Johannes Huhtinen, European University Institute (Florence): Toleration in the English Revolution. In the 1640s England faced a decade of chronic warfare which divided communities and families and turned people against their neighbors. As terrible as the war was, and as much as it caused insecurity, confusion, and divisions, it is somewhat surprising that these critical times produced strong demands for civil and religious liberty and generated more debate around the issue of toleration than at any time in the past. My aim in this paper is to look at the pleas for toleration during the public debates of the English Revolution.

Brian Kjær Olesen, University of Copenhagen: Inclusion and Exclusion in Ludvig Holberg's Theory of Toleration. The history of religious toleration is full of paradoxes, and the philosophical thought of the Danish-Norwegian writer Ludvig Holberg, one of the pioneers of the Early Northern Enlightenment, is no exception. Whilst Holberg saw himself as an advocate of toleration, the theory of toleration on offer in Holberg’s work contains several limitations, excluding, most prominently, such groups and sects as the fanatics and the Catholics, who were themselves intolerant. Yet, the reasons for tolerating one group of religious dissenters and not another are often unclear and even paradoxical. Starting from this paradox, the paper identifies two distinct conceptions of toleration in Holberg’s works, a moral and a political, which were drawn from diverse intellectual contexts. Analysing the role of these two conceptions in the thought of Holberg, the paper aims to show (i) how they are applied to different religious groups and ideas that challenged not only established religious orthodoxies but also Holberg’s own religious and moral thought, and (ii) how the relation between these conceptions hinges on a specific understanding of civil societies as comprised of multiple offices or personae, to which distinct sets of duties are ascribed. Toleration was thus accompanied by an Enlightenment ethos of civility, set to function within the structures of the absolutist state. Hence, the paper concludes, understanding religious toleration in connection not with the subjective rights of the autonomous individual (usually seen as the Enlightenment legacy par excellence), but the moral duties of particular offices, Holberg sets out the trajectory of a novel theory of toleration, indeed a different Enlightenment, that may be of value even today.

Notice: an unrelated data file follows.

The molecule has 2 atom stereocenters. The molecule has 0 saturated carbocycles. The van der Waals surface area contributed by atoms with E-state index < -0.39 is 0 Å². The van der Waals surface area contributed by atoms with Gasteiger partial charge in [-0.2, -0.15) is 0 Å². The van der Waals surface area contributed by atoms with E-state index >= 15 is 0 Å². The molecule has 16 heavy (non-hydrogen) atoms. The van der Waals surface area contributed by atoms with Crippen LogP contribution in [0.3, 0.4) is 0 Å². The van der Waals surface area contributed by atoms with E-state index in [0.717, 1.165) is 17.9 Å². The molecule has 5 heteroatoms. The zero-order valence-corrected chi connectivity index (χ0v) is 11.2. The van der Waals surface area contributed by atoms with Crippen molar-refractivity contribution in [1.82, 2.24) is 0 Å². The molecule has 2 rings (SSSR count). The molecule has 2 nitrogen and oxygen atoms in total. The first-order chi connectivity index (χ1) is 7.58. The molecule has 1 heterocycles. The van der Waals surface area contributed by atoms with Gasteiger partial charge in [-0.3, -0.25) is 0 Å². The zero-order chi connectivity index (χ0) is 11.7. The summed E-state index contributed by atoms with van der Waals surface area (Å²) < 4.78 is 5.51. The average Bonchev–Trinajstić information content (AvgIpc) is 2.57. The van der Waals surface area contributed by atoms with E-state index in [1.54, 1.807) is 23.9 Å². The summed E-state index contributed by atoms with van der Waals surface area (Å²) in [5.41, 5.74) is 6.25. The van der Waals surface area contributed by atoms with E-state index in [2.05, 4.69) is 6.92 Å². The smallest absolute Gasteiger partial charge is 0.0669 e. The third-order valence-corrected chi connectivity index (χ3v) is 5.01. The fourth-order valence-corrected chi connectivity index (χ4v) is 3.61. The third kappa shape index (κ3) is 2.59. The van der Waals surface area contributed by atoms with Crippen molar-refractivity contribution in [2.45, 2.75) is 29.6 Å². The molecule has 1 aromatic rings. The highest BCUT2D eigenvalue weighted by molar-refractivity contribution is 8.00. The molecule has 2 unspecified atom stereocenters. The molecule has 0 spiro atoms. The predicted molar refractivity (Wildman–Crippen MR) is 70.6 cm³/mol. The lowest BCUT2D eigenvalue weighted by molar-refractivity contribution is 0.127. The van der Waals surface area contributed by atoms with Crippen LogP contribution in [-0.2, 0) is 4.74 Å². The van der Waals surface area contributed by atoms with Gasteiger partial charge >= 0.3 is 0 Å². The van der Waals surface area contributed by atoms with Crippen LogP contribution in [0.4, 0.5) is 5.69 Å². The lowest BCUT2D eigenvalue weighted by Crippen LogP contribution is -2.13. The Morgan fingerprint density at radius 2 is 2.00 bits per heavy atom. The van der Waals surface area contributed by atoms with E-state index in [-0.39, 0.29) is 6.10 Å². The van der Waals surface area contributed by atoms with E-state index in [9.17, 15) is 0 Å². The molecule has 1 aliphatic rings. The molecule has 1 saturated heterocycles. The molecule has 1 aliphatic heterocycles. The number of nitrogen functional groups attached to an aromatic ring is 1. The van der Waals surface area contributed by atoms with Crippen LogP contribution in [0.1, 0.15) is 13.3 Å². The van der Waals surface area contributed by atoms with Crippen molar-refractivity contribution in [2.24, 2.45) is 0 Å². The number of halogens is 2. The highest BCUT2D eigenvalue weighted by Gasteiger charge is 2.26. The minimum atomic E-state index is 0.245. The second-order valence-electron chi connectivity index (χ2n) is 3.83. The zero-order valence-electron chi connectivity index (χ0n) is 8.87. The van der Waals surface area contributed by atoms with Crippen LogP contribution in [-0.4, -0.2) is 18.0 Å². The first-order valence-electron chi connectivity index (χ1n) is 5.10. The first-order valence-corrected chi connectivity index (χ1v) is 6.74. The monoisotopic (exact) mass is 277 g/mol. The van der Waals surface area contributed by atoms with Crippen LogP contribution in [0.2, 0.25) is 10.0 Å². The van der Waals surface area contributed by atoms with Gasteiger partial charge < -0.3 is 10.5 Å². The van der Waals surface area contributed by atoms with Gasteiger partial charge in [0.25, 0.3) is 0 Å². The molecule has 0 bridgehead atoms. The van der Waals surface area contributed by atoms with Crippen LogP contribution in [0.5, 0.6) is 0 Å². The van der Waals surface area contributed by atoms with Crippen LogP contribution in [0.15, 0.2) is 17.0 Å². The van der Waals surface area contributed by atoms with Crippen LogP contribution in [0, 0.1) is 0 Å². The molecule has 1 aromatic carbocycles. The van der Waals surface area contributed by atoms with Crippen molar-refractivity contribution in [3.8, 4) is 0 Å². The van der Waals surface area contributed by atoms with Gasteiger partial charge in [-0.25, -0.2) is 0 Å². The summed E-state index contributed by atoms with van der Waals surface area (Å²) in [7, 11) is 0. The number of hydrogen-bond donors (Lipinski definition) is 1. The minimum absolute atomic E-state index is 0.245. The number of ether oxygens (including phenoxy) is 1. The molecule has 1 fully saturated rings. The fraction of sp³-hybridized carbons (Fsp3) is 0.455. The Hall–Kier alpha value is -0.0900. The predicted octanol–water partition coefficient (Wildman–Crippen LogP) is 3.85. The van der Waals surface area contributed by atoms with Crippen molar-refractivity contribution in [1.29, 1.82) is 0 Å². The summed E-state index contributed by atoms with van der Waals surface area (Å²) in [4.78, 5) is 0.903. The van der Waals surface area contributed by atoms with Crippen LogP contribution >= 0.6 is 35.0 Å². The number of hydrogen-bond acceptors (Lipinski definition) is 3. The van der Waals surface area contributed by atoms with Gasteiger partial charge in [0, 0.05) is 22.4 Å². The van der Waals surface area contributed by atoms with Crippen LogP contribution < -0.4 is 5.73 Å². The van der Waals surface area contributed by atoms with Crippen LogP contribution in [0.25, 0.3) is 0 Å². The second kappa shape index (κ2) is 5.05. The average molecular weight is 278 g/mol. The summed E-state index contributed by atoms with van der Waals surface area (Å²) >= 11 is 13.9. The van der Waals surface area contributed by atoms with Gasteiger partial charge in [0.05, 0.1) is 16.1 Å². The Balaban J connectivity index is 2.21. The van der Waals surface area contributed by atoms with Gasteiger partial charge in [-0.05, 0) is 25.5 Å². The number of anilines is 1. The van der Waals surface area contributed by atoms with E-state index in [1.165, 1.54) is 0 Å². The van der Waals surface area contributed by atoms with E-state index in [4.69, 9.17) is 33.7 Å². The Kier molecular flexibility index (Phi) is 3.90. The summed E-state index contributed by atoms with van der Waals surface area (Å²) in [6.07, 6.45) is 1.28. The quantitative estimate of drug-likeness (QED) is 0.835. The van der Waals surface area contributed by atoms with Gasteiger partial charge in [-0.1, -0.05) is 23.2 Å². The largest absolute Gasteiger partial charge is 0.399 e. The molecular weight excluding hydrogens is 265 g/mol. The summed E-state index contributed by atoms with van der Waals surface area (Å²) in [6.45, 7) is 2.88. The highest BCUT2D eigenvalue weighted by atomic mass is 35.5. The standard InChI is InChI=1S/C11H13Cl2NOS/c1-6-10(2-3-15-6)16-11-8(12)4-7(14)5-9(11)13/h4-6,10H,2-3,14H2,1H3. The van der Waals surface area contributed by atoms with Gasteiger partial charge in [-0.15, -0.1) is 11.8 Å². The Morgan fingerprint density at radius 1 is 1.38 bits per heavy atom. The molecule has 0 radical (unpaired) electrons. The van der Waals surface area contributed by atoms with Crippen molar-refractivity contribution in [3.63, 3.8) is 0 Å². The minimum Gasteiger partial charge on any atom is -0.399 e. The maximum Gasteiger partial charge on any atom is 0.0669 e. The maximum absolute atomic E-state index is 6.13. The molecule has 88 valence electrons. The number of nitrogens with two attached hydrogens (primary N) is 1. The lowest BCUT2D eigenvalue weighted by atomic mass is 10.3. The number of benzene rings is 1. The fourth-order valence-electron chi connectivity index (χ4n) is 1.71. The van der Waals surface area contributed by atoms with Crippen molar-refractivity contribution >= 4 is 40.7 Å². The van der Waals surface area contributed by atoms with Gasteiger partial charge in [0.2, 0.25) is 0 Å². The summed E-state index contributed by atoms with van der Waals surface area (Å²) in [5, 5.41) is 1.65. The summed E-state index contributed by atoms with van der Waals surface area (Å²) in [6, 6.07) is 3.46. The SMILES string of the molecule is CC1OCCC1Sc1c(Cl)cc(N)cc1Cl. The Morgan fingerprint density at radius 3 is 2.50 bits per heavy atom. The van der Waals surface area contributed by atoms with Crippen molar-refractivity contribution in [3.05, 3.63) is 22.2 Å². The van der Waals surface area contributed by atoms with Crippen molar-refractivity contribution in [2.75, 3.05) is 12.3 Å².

Jonas Gerlings, University of Copenhagen: From Persona to Profession: Kant and the Professionalization of the Man of Letters in the Enlightenment. The transnationality community known as the Republic of Letters has been regarded constitutive for the cultivation of a detached, depersonalized, and disembodied style of Enlightenment thought; however, for more than a decade, historians have turned their focus towards the Northeastern corner of Europe where an opposing trend emerged: In line with the growing influence of the state, ideas of Enlightenment concerned with historical development and local difference were cultivated. This paper investigates the interconnection between these two Enlightenment cultures by revisiting the transformation of the Enlightenment figure Immanuel Kant. Kant’s scholarly persona is most often seen as epitomising the first Enlightenment culture. Contrary to this common conception, this paper argues that Kant should be seen as a figure bridging the two cultures. Kant’s attempts to bring together universal and situated ways of thinking takes place in a moment in which the very persona of a traditional man of letters was in the process of being transformed into an institutional modern academic with a claim to intellectual authority within a specialized field.